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‘Fourthly, when it is impossible (for the opponent) to meet the question, without giving a sophistical answer’. For the examples of this topic, ἔστι μὲν ἔστι δ᾽ οὔ, κ.τ.λ., comp. Soph. Elench. 19, 177 a 21, ‘the proper way for the respondent to deal with questions involving equivocation of terms or amphiboly of propositions is to answer them, at the outset, with a reserve for the double meaning’: ὥσπερ τὸ σιγῶντα λέγειν ὅτι ἔστιν ὡς, ἔστι δ᾽ ὡς οὔ. καὶ τὰ δέοντα πρακτέον ἔστιν , ἔστι δ̓ οὔ (Grote's Ar. II 114), where the interrogation is characterized as sophistical, while here the same invidious epithet is applied to the answer. Comp. Top. Θ 7, ἐπὶ τῶν ἀσαφῶς καὶ πλεοναχῶς λεγομένων...τὸ μὲν ψεῦδος τὸ δ᾽ ἀληθές. As an instance of a quibbling answer, we may compare the subtle distinction drawn by the over-intelligent servant in reply to the enquiry whether his master Euripides was at home; Ar. Ach. 396, (ἔνδον ἔστ᾽ Εὐριπίδης;) οὐκ ἔνδον, ἔνδον τ᾽ ἐστὶν, εἰ γνώμην ἔχεις.

θορυβοῦσιν] This is a neutral word, and may be used of expressions of either pleasure or displeasure on the part of the audience, any ‘sensation’ in fact, whether breaking out into applause or the reverse (see Riddell's note on its application to δικασταί, Introd. to Plato's Apology, p. IX). Isocr. ἀντίδοσις, § 20, μετὰ θορύβου καὶ χαλεπότητος ἀκροᾶσθαι τῶν ἀπολογουμένων. It is used of disapprobation (as here) in Rhet. ad Alex. 18 (19). 3, 6, 7, 8.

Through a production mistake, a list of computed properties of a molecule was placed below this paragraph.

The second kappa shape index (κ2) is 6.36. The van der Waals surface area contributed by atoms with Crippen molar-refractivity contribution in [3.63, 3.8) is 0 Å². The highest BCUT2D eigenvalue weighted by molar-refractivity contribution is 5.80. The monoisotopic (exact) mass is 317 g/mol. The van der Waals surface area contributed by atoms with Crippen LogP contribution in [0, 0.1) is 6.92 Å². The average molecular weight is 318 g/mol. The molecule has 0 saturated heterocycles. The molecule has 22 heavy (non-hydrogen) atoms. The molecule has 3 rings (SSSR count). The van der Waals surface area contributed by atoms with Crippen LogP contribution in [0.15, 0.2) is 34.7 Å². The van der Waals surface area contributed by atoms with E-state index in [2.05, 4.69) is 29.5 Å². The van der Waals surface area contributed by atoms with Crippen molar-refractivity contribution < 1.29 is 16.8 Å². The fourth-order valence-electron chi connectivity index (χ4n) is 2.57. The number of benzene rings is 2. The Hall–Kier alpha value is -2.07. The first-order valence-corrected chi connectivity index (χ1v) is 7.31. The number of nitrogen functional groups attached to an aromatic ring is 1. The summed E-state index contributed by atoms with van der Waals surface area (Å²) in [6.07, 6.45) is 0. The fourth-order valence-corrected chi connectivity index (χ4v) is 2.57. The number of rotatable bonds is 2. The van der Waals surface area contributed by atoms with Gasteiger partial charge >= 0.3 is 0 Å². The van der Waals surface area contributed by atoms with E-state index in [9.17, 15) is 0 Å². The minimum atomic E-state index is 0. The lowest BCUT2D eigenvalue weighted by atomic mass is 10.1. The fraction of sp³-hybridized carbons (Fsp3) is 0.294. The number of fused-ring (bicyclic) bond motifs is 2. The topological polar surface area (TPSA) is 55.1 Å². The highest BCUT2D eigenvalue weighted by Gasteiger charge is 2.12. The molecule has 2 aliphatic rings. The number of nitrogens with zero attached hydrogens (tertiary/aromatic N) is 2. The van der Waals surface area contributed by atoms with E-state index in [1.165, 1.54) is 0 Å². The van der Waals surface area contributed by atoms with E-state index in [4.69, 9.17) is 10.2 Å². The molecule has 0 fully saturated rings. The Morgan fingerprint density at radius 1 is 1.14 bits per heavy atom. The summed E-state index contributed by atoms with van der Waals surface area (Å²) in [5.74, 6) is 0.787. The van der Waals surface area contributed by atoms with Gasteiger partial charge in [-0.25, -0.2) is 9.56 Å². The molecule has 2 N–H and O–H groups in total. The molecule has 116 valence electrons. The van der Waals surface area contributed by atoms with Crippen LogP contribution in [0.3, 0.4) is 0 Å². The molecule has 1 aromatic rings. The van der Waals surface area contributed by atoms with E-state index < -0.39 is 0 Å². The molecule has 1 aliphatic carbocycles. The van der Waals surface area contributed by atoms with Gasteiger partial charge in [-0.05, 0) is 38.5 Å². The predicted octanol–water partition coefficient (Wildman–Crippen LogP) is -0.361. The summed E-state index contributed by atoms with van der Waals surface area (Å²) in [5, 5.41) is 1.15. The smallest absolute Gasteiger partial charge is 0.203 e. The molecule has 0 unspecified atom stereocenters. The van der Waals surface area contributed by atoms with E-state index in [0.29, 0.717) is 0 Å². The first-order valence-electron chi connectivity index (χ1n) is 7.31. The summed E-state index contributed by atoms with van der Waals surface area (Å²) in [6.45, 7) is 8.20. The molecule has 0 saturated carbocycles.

ὡς ἀποροῦντες] It is not the audience that is perplexed; on the contrary it has a perfectly clear opinion on the obviously shuffling character of the answer, and expresses its displeasure accordingly. It is the person who gives a ‘sophistical’ answer, who is apparently perplexed; hence we should accept the correction ὡς ἀποροῦντος proposed by Spengel and Schneidewin. The Paris MS A^{c} actually has ἀποροῦντας, which suggested to Spengel the alternative emendation ἀποροῦντα. Similarly the fragment περὶ ἐρωτήσεως has, πρὸς γὰρ τοὺς οὕτω ἀποκριναμένους οἱ ἀκροώμενοι θορυβοῦσιν ὡς ἀποροῦντας καὶ οὐκ ἔχοντας ἀντειπεῖν.

‘But otherwise’ (i.e. except under the above limitations), ‘the speaker must not attempt interrogation; for if his opponent should interpose an objection, the questioner is considered beaten’. ἐνστῇ is here used of giving a check by interposing an ‘instance’ or ἔνστασις. See Introd. p. 269.

ὅτι μάλιστα συστρέφειν] ‘to pack into as small a compass as possible’. II 24. 2, τὸ συνεστραμμένον καὶ ἀντικειμένως εἰπεῖν φαίνεται ἐνθύμημα. Dionysius, de Lys. Iud. c. 6, συστρέφουσα τὰ νοήματα καὶ στρογγύλως ἐκφέρουσα λέξις. The verb is used metaphorically to express conciseness and condensation of style; in its literal meaning it might be applied to any squeezing and compacting process like that (for instance) of making a snowball. Comp. note on II 7. 5, συνηναγκάσθησαν.

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